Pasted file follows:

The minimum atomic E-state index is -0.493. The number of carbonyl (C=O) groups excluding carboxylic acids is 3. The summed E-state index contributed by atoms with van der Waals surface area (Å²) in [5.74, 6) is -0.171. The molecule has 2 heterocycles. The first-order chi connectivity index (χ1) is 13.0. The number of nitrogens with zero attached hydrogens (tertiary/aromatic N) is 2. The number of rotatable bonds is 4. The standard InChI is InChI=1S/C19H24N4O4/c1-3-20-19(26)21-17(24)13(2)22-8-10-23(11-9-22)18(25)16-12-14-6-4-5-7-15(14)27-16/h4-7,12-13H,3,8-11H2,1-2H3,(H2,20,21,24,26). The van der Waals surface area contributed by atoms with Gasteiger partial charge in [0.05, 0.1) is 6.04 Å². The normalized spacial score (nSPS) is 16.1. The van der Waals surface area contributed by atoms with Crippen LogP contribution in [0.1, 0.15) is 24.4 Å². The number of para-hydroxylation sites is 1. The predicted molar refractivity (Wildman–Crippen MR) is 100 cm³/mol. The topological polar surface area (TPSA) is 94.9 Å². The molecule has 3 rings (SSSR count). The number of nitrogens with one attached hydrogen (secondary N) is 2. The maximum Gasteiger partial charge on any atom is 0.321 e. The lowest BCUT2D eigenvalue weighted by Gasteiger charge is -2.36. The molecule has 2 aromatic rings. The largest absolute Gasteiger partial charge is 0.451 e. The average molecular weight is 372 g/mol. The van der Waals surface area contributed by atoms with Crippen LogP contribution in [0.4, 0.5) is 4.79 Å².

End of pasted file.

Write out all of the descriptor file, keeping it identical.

The minimum atomic E-state index is -0.493. The number of carbonyl (C=O) groups excluding carboxylic acids is 3. The summed E-state index contributed by atoms with van der Waals surface area (Å²) in [5.74, 6) is -0.171. The molecule has 2 heterocycles. The first-order chi connectivity index (χ1) is 13.0. The number of nitrogens with zero attached hydrogens (tertiary/aromatic N) is 2. The number of rotatable bonds is 4. The standard InChI is InChI=1S/C19H24N4O4/c1-3-20-19(26)21-17(24)13(2)22-8-10-23(11-9-22)18(25)16-12-14-6-4-5-7-15(14)27-16/h4-7,12-13H,3,8-11H2,1-2H3,(H2,20,21,24,26). The van der Waals surface area contributed by atoms with Gasteiger partial charge in [0.05, 0.1) is 6.04 Å². The normalized spacial score (nSPS) is 16.1. The van der Waals surface area contributed by atoms with Crippen LogP contribution in [0.1, 0.15) is 24.4 Å². The number of para-hydroxylation sites is 1. The predicted molar refractivity (Wildman–Crippen MR) is 100 cm³/mol. The topological polar surface area (TPSA) is 94.9 Å². The molecule has 3 rings (SSSR count). The number of nitrogens with one attached hydrogen (secondary N) is 2. The maximum Gasteiger partial charge on any atom is 0.321 e. The lowest BCUT2D eigenvalue weighted by Gasteiger charge is -2.36. The molecule has 2 aromatic rings. The largest absolute Gasteiger partial charge is 0.451 e. The average molecular weight is 372 g/mol. The van der Waals surface area contributed by atoms with Crippen LogP contribution in [0.4, 0.5) is 4.79 Å².